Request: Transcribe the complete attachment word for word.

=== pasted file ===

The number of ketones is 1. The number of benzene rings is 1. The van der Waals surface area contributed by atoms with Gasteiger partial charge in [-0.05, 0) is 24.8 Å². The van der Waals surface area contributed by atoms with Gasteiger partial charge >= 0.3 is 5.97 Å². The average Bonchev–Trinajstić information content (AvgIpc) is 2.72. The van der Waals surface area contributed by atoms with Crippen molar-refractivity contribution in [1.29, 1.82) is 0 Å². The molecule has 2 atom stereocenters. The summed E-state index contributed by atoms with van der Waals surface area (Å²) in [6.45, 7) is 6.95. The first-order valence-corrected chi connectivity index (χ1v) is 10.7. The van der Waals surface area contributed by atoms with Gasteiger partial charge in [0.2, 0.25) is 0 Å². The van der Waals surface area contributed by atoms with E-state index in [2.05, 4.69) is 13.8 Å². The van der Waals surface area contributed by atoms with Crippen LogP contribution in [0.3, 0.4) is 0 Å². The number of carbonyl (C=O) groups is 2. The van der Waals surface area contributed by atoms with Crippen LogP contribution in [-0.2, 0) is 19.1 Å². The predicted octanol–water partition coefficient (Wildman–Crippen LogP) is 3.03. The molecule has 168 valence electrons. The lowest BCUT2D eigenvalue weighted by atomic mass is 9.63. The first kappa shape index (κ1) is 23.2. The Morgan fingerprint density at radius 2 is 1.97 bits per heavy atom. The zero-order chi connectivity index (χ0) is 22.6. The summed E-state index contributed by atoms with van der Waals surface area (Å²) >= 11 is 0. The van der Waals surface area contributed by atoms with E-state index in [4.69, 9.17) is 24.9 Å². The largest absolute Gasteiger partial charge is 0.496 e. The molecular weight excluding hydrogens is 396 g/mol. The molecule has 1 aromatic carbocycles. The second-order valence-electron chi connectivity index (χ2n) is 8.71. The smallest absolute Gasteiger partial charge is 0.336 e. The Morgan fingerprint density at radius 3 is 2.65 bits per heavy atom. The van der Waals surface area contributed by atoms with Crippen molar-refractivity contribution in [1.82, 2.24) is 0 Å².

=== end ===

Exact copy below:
The number of ketones is 1. The number of benzene rings is 1. The van der Waals surface area contributed by atoms with Gasteiger partial charge in [-0.05, 0) is 24.8 Å². The van der Waals surface area contributed by atoms with Gasteiger partial charge >= 0.3 is 5.97 Å². The average Bonchev–Trinajstić information content (AvgIpc) is 2.72. The van der Waals surface area contributed by atoms with Crippen molar-refractivity contribution in [1.29, 1.82) is 0 Å². The molecule has 2 atom stereocenters. The summed E-state index contributed by atoms with van der Waals surface area (Å²) in [6.45, 7) is 6.95. The first-order valence-corrected chi connectivity index (χ1v) is 10.7. The van der Waals surface area contributed by atoms with Gasteiger partial charge in [0.2, 0.25) is 0 Å². The van der Waals surface area contributed by atoms with E-state index in [2.05, 4.69) is 13.8 Å². The van der Waals surface area contributed by atoms with Crippen LogP contribution in [0.3, 0.4) is 0 Å². The number of carbonyl (C=O) groups is 2. The van der Waals surface area contributed by atoms with Crippen LogP contribution in [-0.2, 0) is 19.1 Å². The predicted octanol–water partition coefficient (Wildman–Crippen LogP) is 3.03. The molecule has 168 valence electrons. The lowest BCUT2D eigenvalue weighted by atomic mass is 9.63. The first kappa shape index (κ1) is 23.2. The Morgan fingerprint density at radius 2 is 1.97 bits per heavy atom. The zero-order chi connectivity index (χ0) is 22.6. The summed E-state index contributed by atoms with van der Waals surface area (Å²) >= 11 is 0. The van der Waals surface area contributed by atoms with E-state index in [4.69, 9.17) is 24.9 Å². The largest absolute Gasteiger partial charge is 0.496 e. The molecular weight excluding hydrogens is 396 g/mol. The molecule has 1 aromatic carbocycles. The second-order valence-electron chi connectivity index (χ2n) is 8.71. The smallest absolute Gasteiger partial charge is 0.336 e. The Morgan fingerprint density at radius 3 is 2.65 bits per heavy atom. The van der Waals surface area contributed by atoms with Crippen molar-refractivity contribution in [1.82, 2.24) is 0 Å².